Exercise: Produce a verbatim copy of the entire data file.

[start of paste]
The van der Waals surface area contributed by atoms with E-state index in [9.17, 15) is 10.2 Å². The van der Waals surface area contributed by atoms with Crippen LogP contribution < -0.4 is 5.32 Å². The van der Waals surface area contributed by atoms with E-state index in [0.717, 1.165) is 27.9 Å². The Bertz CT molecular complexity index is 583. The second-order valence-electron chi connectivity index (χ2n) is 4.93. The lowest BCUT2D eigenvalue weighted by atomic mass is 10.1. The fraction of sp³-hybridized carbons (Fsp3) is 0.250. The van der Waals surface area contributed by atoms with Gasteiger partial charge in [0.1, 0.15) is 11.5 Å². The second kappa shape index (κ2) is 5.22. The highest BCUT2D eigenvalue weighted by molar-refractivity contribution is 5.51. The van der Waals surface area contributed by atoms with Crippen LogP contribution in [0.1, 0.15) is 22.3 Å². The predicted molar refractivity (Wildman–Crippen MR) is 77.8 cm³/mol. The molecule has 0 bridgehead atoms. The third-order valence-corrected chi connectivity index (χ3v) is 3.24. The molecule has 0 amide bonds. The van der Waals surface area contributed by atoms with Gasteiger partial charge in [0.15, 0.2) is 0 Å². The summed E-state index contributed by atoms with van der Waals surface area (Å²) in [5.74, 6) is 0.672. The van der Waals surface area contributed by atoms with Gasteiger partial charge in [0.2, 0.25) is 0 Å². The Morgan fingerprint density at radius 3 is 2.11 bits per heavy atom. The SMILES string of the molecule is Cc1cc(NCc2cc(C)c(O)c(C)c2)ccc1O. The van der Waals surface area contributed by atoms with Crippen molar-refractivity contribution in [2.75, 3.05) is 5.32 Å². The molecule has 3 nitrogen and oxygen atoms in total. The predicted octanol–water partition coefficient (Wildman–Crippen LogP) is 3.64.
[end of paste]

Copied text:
The van der Waals surface area contributed by atoms with E-state index in [9.17, 15) is 10.2 Å². The van der Waals surface area contributed by atoms with Crippen LogP contribution < -0.4 is 5.32 Å². The van der Waals surface area contributed by atoms with E-state index in [0.717, 1.165) is 27.9 Å². The Bertz CT molecular complexity index is 583. The second-order valence-electron chi connectivity index (χ2n) is 4.93. The lowest BCUT2D eigenvalue weighted by atomic mass is 10.1. The fraction of sp³-hybridized carbons (Fsp3) is 0.250. The van der Waals surface area contributed by atoms with Gasteiger partial charge in [0.1, 0.15) is 11.5 Å². The second kappa shape index (κ2) is 5.22. The highest BCUT2D eigenvalue weighted by molar-refractivity contribution is 5.51. The van der Waals surface area contributed by atoms with Crippen LogP contribution in [0.1, 0.15) is 22.3 Å². The predicted molar refractivity (Wildman–Crippen MR) is 77.8 cm³/mol. The molecule has 0 bridgehead atoms. The third-order valence-corrected chi connectivity index (χ3v) is 3.24. The molecule has 0 amide bonds. The van der Waals surface area contributed by atoms with Gasteiger partial charge in [0.15, 0.2) is 0 Å². The summed E-state index contributed by atoms with van der Waals surface area (Å²) in [5.74, 6) is 0.672. The van der Waals surface area contributed by atoms with Gasteiger partial charge in [0.2, 0.25) is 0 Å². The Morgan fingerprint density at radius 3 is 2.11 bits per heavy atom. The SMILES string of the molecule is Cc1cc(NCc2cc(C)c(O)c(C)c2)ccc1O. The van der Waals surface area contributed by atoms with Crippen molar-refractivity contribution in [2.75, 3.05) is 5.32 Å². The molecule has 3 nitrogen and oxygen atoms in total. The predicted octanol–water partition coefficient (Wildman–Crippen LogP) is 3.64.